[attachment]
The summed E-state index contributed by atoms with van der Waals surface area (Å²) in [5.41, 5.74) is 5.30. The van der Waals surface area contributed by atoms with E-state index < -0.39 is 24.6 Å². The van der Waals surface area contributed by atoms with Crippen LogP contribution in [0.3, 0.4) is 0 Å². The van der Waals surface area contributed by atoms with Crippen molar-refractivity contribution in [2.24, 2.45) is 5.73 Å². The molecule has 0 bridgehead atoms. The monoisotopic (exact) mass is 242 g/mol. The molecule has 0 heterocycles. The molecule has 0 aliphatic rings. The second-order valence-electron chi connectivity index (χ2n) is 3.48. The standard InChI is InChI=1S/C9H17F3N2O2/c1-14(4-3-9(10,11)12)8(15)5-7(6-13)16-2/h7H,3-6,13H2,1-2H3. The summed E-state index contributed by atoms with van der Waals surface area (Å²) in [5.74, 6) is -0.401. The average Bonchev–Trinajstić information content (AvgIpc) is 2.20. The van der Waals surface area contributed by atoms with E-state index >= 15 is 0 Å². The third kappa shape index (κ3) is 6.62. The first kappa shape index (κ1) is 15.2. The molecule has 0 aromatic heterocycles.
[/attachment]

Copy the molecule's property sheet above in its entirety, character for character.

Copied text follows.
The summed E-state index contributed by atoms with van der Waals surface area (Å²) in [5.41, 5.74) is 5.30. The van der Waals surface area contributed by atoms with E-state index < -0.39 is 24.6 Å². The van der Waals surface area contributed by atoms with Crippen LogP contribution in [0.3, 0.4) is 0 Å². The van der Waals surface area contributed by atoms with Crippen molar-refractivity contribution in [2.24, 2.45) is 5.73 Å². The molecule has 0 bridgehead atoms. The monoisotopic (exact) mass is 242 g/mol. The molecule has 0 heterocycles. The molecule has 0 aliphatic rings. The second-order valence-electron chi connectivity index (χ2n) is 3.48. The standard InChI is InChI=1S/C9H17F3N2O2/c1-14(4-3-9(10,11)12)8(15)5-7(6-13)16-2/h7H,3-6,13H2,1-2H3. The summed E-state index contributed by atoms with van der Waals surface area (Å²) in [5.74, 6) is -0.401. The average Bonchev–Trinajstić information content (AvgIpc) is 2.20. The van der Waals surface area contributed by atoms with E-state index >= 15 is 0 Å². The third kappa shape index (κ3) is 6.62. The first kappa shape index (κ1) is 15.2. The molecule has 0 aromatic heterocycles.